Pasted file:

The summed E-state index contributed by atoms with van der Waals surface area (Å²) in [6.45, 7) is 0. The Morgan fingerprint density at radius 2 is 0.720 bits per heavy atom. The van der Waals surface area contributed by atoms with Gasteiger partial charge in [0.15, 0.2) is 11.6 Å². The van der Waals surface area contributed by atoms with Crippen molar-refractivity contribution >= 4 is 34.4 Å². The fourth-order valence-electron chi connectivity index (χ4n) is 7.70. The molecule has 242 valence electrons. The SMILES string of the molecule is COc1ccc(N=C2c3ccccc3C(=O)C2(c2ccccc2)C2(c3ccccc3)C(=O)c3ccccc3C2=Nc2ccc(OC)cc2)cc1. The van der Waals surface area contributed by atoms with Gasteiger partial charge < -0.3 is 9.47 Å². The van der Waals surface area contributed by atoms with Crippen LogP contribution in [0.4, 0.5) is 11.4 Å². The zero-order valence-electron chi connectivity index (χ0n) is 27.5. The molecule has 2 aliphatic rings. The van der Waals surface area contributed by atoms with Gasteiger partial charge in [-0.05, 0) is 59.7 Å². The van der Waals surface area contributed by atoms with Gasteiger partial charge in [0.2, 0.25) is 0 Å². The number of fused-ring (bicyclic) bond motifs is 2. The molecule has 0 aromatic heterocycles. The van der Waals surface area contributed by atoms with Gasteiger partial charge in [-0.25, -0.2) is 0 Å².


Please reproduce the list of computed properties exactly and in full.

The summed E-state index contributed by atoms with van der Waals surface area (Å²) in [6.45, 7) is 0. The Morgan fingerprint density at radius 2 is 0.720 bits per heavy atom. The van der Waals surface area contributed by atoms with Gasteiger partial charge in [0.15, 0.2) is 11.6 Å². The van der Waals surface area contributed by atoms with Crippen molar-refractivity contribution >= 4 is 34.4 Å². The fourth-order valence-electron chi connectivity index (χ4n) is 7.70. The molecule has 242 valence electrons. The SMILES string of the molecule is COc1ccc(N=C2c3ccccc3C(=O)C2(c2ccccc2)C2(c3ccccc3)C(=O)c3ccccc3C2=Nc2ccc(OC)cc2)cc1. The van der Waals surface area contributed by atoms with Gasteiger partial charge < -0.3 is 9.47 Å². The van der Waals surface area contributed by atoms with Crippen LogP contribution in [0.4, 0.5) is 11.4 Å². The zero-order valence-electron chi connectivity index (χ0n) is 27.5. The molecule has 2 aliphatic rings. The van der Waals surface area contributed by atoms with Gasteiger partial charge in [-0.05, 0) is 59.7 Å². The van der Waals surface area contributed by atoms with Gasteiger partial charge in [0.2, 0.25) is 0 Å². The number of fused-ring (bicyclic) bond motifs is 2. The molecule has 0 aromatic heterocycles. The van der Waals surface area contributed by atoms with Gasteiger partial charge in [-0.25, -0.2) is 0 Å².